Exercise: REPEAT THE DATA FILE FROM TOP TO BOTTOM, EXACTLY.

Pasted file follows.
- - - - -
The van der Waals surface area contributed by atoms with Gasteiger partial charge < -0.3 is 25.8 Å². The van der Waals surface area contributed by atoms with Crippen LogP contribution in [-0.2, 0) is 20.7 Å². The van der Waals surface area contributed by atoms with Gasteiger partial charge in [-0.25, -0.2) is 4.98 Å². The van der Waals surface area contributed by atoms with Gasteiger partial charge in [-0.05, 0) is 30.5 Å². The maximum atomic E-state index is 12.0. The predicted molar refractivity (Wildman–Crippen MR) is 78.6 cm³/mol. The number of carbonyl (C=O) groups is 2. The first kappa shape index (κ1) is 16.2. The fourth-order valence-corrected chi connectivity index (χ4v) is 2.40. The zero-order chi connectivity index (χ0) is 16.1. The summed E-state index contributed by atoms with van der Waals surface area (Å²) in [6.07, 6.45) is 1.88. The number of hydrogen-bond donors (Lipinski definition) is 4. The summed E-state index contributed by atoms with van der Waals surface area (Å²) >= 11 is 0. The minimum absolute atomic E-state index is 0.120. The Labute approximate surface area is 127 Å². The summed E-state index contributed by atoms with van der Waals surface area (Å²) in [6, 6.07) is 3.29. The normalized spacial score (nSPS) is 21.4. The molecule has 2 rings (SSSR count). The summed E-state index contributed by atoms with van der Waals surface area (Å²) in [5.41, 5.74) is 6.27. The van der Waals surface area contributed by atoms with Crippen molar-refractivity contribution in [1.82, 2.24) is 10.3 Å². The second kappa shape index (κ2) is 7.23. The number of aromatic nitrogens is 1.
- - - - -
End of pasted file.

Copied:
The van der Waals surface area contributed by atoms with Gasteiger partial charge < -0.3 is 25.8 Å². The van der Waals surface area contributed by atoms with Crippen LogP contribution in [-0.2, 0) is 20.7 Å². The van der Waals surface area contributed by atoms with Gasteiger partial charge in [-0.25, -0.2) is 4.98 Å². The van der Waals surface area contributed by atoms with Gasteiger partial charge in [-0.05, 0) is 30.5 Å². The maximum atomic E-state index is 12.0. The predicted molar refractivity (Wildman–Crippen MR) is 78.6 cm³/mol. The number of carbonyl (C=O) groups is 2. The first kappa shape index (κ1) is 16.2. The fourth-order valence-corrected chi connectivity index (χ4v) is 2.40. The zero-order chi connectivity index (χ0) is 16.1. The summed E-state index contributed by atoms with van der Waals surface area (Å²) in [6.07, 6.45) is 1.88. The number of hydrogen-bond donors (Lipinski definition) is 4. The summed E-state index contributed by atoms with van der Waals surface area (Å²) >= 11 is 0. The minimum absolute atomic E-state index is 0.120. The Labute approximate surface area is 127 Å². The summed E-state index contributed by atoms with van der Waals surface area (Å²) in [6, 6.07) is 3.29. The normalized spacial score (nSPS) is 21.4. The molecule has 2 rings (SSSR count). The summed E-state index contributed by atoms with van der Waals surface area (Å²) in [5.41, 5.74) is 6.27. The van der Waals surface area contributed by atoms with Crippen molar-refractivity contribution in [1.82, 2.24) is 10.3 Å². The second kappa shape index (κ2) is 7.23. The number of aromatic nitrogens is 1.